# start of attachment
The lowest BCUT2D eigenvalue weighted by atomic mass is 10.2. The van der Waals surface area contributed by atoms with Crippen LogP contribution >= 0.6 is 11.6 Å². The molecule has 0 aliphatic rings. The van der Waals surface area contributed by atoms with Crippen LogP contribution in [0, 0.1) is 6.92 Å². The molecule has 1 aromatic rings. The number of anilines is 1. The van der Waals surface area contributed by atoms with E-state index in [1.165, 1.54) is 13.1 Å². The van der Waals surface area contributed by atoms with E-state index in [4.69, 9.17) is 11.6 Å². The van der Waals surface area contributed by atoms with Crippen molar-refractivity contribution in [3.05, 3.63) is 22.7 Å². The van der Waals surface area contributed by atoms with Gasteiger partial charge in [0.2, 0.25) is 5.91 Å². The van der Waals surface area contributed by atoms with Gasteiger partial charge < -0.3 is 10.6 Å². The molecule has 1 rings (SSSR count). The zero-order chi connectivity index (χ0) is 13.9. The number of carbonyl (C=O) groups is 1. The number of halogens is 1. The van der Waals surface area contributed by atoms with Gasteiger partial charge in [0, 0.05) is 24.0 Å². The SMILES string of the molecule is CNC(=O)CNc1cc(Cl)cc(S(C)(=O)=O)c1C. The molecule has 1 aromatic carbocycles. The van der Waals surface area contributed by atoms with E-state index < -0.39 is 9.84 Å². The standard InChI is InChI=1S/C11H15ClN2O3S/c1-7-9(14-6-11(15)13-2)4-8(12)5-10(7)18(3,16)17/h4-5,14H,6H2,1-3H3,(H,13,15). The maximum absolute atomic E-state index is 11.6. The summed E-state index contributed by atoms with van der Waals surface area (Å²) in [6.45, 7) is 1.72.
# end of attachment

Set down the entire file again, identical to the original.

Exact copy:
The lowest BCUT2D eigenvalue weighted by atomic mass is 10.2. The van der Waals surface area contributed by atoms with Crippen LogP contribution >= 0.6 is 11.6 Å². The molecule has 0 aliphatic rings. The van der Waals surface area contributed by atoms with Crippen LogP contribution in [0, 0.1) is 6.92 Å². The molecule has 1 aromatic rings. The number of anilines is 1. The van der Waals surface area contributed by atoms with E-state index in [1.165, 1.54) is 13.1 Å². The van der Waals surface area contributed by atoms with E-state index in [4.69, 9.17) is 11.6 Å². The van der Waals surface area contributed by atoms with Crippen molar-refractivity contribution in [3.05, 3.63) is 22.7 Å². The van der Waals surface area contributed by atoms with Gasteiger partial charge in [0.2, 0.25) is 5.91 Å². The van der Waals surface area contributed by atoms with Gasteiger partial charge < -0.3 is 10.6 Å². The molecule has 1 rings (SSSR count). The zero-order chi connectivity index (χ0) is 13.9. The number of carbonyl (C=O) groups is 1. The number of halogens is 1. The van der Waals surface area contributed by atoms with Gasteiger partial charge in [0, 0.05) is 24.0 Å². The SMILES string of the molecule is CNC(=O)CNc1cc(Cl)cc(S(C)(=O)=O)c1C. The molecule has 1 aromatic carbocycles. The van der Waals surface area contributed by atoms with E-state index < -0.39 is 9.84 Å². The standard InChI is InChI=1S/C11H15ClN2O3S/c1-7-9(14-6-11(15)13-2)4-8(12)5-10(7)18(3,16)17/h4-5,14H,6H2,1-3H3,(H,13,15). The maximum absolute atomic E-state index is 11.6. The summed E-state index contributed by atoms with van der Waals surface area (Å²) in [6.45, 7) is 1.72.